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Norwegian’s Smallest New “Cruise Ships” are Incat Catamarans

Incat cruise tenders for Norwegian Cruise Line
Norwegian Cruise Line is using three Incat Crowther 25 catamarans as tenders at its Bahamas island (Incat Crowther photos)

Published May 19, 2023 11:58 AM by The Maritime Executive

Norwegian Cruise Line has launched three new vessels, but instead of being the luxury cruise ships building at Fincantieri, they will be the cruise line’s smallest new ships. They are three tenders each measuring 82 feet and designed by Incat Crowther. The naval architects said it highlights the flexibility of their well-developed catamaran design.

The vessels with the unglamorous names of GSC 1, GSC 2, and GSC 3, are each able to carry up to 352 passengers transporting them between the company’s cruise ships and its private island beach facility on Great Stirrup Cay in the central Bahamas’ Berry Islands. Because of the exposed position in the ocean where the cruise ships anchor, Incat highlights that the catamaran and deep hull design (nearly 6 feet) help to provide maximum comfort for passengers during the shuttle ride back and forth to the island.

Norwegian Cruise Line introduced the concept of the private island port-of-call 46 years ago, which became a popular destination. All the other major cruise lines later duplicated the concept with their private destinations, including several on neighboring Bahama islands.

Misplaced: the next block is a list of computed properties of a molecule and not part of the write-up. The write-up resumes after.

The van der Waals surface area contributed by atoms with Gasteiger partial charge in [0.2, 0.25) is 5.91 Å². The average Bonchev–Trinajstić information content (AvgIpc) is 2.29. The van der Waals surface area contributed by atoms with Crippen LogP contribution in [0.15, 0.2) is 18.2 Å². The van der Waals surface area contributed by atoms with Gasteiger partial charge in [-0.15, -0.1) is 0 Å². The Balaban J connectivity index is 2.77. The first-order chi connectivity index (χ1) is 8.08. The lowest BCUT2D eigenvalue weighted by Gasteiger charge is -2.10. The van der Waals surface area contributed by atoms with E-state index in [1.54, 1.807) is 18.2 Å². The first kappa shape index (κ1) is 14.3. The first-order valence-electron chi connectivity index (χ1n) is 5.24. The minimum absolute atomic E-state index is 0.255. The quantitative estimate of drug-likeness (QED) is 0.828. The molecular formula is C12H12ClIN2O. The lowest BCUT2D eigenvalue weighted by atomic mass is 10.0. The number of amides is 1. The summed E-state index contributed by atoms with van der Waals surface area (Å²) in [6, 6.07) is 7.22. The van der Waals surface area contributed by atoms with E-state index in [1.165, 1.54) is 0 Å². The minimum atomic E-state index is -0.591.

Passengers went ashore in two WWII surplus landing craft starting in the late 1970s (Allan Jordan collection)

 

The tenders however are vastly improved over the years. Industry executive Bruce Nierenberg, an NCL marketing executive when the Bahamas destination was launched, recalls on the first cruise, they used open-air lifeboats and wadded ashore. NCL, however, found two WWII surplus landing crafts which were rebuilt as christened Bahamarama Mama 1 and 2. Newer vessels followed, and two specially designed tenders built for the cruise ship Norway in 1980, Little Norway 1 and 2, were transferred to the island after the cruise ship was retired in 2003.

Passengers today no longer wade ashore from the bow ramps. Instead, Incat reports the design of each vessel was optimized with main deck ramps that interface with the existing tender docks on the island. There are also two embarkation/disembarkation points on the upper deck.

The new tenders were built by Singapore’s Penguin Shipyard International and are now in service at the private island in the Bahamas. They are registered in the Bahamas and provide two levels for passengers including space for 188 people on the upper deck with covered open-air seating. On the lower deck, they are introducing a new level of comfort, including air conditioning and seating for 164 passengers. Each tender has three toilets, one of which is wheelchair accessible. Incat highlights that each vessel also has two wheelchair-accessible spaces on the main deck as well as a lift to provide wheelchair access to the upper deck. Accessibility they reported was a key design feature for the new tenders.

 

Passengers board the tenders at Great Stirrup Cay no longer wadding ashore

 

New tenders provide new amenities including air conditioning and bathrooms